02 Apr $1,200 TAX REBATE CHECKS IMPACT ON PUBLIC BENEFITS
Many Americans will soon be getting $1,200 stimulus checks (which are considered a tax rebate) if they are (1) of working age, (2) not an adult dependent and (3) their income is less than $75,000 ($150,000 if married). Smaller checks will be received by those whose income is $99,000 or less ($198,000 if married). This tax rebate will be sent to those who have filed a 2018 or 2019 tax return or if they are receiving Social Security. Will these checks impact public benefits?
- Income Requirements. Long-term care Medicaid (which helps pay for some or all of long-term care costs such as nursing homes and drug costs) has an income cap of $2,349 per month for Medicaid eligibility. If gross income exceeds this cap, applicants often establish a qualified income trust (formerly known as a Miller Trust). So some Medicaid applicants or recipients might be concerned if the $1,200 stimulus check which puts their monthly income over $2,349 result in the need to create a Miller Trust. The answer is no. Tax rebates are not considered as income. This should be applicable for all Medicaid programs (there are 110 Medicaid programs in Texas) that have an income eligibility requirement.
- Resource Requirements. Many of the Medicaid programs, including long-term care Medicaid, have a resource requirement for Medicaid eligibility. A person who is single (if married there is a much greater limit) can only have $2,000 of countable resources (there are certain resources such as a homestead, car, pre-need burial, personal property items, etc. that are not countable) as of the end of each month for Medicaid eligibility. So this raises the question “what if the stimulus check is not spend by the end of the month?” The government is going to give the Medicaid applicant or recipient 12 months to spend the tax rebate prior to counting as a resource (final guidance rules pending).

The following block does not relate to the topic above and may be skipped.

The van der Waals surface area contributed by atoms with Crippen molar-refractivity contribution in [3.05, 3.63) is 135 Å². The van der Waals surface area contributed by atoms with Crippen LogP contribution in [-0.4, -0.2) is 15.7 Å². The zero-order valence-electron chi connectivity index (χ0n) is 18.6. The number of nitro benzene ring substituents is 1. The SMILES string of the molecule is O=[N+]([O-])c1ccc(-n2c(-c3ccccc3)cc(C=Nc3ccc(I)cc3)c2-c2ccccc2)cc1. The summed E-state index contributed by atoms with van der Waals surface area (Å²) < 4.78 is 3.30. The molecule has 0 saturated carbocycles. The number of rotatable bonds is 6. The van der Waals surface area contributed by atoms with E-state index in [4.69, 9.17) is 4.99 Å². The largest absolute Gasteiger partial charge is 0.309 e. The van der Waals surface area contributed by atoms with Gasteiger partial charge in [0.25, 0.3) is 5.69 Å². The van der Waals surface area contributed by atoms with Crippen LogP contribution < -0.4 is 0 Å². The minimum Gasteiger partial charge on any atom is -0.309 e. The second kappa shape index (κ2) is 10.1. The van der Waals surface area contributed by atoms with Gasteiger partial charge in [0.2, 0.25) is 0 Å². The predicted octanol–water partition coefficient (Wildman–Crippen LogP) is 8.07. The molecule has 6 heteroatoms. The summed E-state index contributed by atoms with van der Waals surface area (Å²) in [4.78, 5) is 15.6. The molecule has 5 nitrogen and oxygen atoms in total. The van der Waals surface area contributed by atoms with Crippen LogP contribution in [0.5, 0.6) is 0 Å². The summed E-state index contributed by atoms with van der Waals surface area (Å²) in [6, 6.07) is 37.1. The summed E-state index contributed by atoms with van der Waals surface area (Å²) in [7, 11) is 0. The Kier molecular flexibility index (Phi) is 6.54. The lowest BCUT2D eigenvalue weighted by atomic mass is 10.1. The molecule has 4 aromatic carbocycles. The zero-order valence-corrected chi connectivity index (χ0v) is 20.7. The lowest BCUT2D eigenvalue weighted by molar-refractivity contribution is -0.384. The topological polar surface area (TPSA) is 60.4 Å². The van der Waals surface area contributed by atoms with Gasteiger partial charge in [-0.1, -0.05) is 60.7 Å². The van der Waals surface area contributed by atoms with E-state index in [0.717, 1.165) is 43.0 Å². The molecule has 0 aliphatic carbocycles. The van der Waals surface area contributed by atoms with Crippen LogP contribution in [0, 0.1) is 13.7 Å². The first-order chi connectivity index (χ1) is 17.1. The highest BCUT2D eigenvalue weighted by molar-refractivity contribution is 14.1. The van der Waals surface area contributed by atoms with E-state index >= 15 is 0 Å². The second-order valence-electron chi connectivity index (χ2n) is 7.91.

- Must the Stimulus Check be part of the Co-payment to the Facility? No. Normally, if the Medicaid recipient is single, their income (minus their Medicare Parts B and D premiums, Medicare supplement policy premium and a personal needs allowance which is typically $60 a month in Texas) is paid to the facility as a co-payment and the facility looks to the government for additional assistance. The average monthly cost of care at a facility is approximately $6,500. Since the $1,200 stimulus check is considered a tax rebate it will not be calculated as part of the co-payment to the facility.
- Stimulus Check if the Medicaid Recipient owes Money to the Facility? Sometimes Medicaid recipients were ineligible for a period of time prior to receiving Medicaid and failed to pay the facility. Similar to rent, a facility should be able to collect the stimulus check for amounts owed to the facility. Thus, if the facility is a representative payee, it will be easy for the facility to collect payment.
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